The Frozen North

Frederic Robinsons, the Cheshire-based family brewers, have announced a price-freeze on the majority of the beers supplied to its 360-strong tenanted estate.  All of their cask beers and the majority of the lagers they sell will not go up in price for their tied estate in 2012, other than via duty increases.

In testing times this may appear to be a daring move by Robinsons, however, the move can be justified in two ways according to Director William Robinson.  “First and foremost – it’s tough out there.  We have just completed a full estates review and what we are continually hearing is how hard things are for our tenants.  We don’t want people to leave us and equally we want to be an attractive place for the best operators in the industry.  Secondly, our new £5m brew house means that we are 70% more energy efficient and so we are able to pass some of this on to our extended family.”

This is despite increases felt across the brewing sector to energy, malt and hop prices forcing some brand owners to increase prices by as much as 8%.

But the good news didn’t stop there as Director of Marketing, David Bremner pointed out, “we’ve had much success with eight new lager brands towards the end of 2011 and whilst they are still in their infancy we took this opportunity to make them even more attractive to our licensees.  This has caused a noticeable shift towards beers like Carlsberg, San Miguel, Amstel and Becks Vier which are amongst those we have chosen to freeze.”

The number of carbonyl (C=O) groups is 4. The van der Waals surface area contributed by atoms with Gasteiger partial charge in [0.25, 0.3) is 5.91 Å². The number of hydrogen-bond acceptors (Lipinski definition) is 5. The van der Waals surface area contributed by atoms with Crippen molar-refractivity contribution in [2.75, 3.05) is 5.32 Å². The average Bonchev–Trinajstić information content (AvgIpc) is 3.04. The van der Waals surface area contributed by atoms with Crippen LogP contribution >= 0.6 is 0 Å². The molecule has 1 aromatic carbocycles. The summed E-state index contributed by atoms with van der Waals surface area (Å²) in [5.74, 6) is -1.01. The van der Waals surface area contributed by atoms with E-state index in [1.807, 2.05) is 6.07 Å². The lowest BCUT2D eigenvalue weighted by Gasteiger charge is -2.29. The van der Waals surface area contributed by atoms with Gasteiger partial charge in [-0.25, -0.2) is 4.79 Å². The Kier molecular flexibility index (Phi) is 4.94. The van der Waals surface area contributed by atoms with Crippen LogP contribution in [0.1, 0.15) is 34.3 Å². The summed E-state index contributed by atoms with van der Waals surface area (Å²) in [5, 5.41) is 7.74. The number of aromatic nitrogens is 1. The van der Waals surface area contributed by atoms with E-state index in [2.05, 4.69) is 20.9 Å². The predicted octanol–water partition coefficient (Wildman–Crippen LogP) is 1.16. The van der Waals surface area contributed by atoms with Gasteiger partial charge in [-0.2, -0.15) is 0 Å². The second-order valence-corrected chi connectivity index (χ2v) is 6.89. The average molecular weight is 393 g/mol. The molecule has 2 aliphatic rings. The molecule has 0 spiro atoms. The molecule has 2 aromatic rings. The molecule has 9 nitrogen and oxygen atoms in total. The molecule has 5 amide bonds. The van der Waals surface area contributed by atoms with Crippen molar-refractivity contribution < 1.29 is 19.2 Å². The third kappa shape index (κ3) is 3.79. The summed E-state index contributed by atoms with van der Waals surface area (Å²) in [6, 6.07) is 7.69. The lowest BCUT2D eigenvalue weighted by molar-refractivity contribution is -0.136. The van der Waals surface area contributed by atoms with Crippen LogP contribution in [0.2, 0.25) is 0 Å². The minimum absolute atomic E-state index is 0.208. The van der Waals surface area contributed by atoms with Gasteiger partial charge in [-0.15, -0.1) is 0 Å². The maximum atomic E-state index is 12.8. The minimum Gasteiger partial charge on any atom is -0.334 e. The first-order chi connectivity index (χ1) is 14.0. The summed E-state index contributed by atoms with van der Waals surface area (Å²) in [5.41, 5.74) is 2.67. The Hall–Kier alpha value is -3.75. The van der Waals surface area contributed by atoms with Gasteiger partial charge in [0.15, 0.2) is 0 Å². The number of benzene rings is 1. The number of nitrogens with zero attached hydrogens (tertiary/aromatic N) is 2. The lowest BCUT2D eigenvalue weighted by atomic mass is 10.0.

It would appear that this strategy is paying dividends too with vacancies for pubs at a 3-year low and like for like lager and cask ale sales in growth at the start of 2012.

Robinsons licensees are amongst the tens of thousands being hit by rising fixed costs whilst sales are under pressure.  “We’re doing our bit”, concluded William, “it would be nice to see a ray of sunshine that the government were prepared to join in and bring life back to our struggling industry.”  Robinsons are amongst many family brewers throughout Britain who have contributed a total of £240K towards a £379K fighting fund to help persuade the government that a cut in VAT to 5% for the hospitality sector would generate up to 320,000 new jobs.

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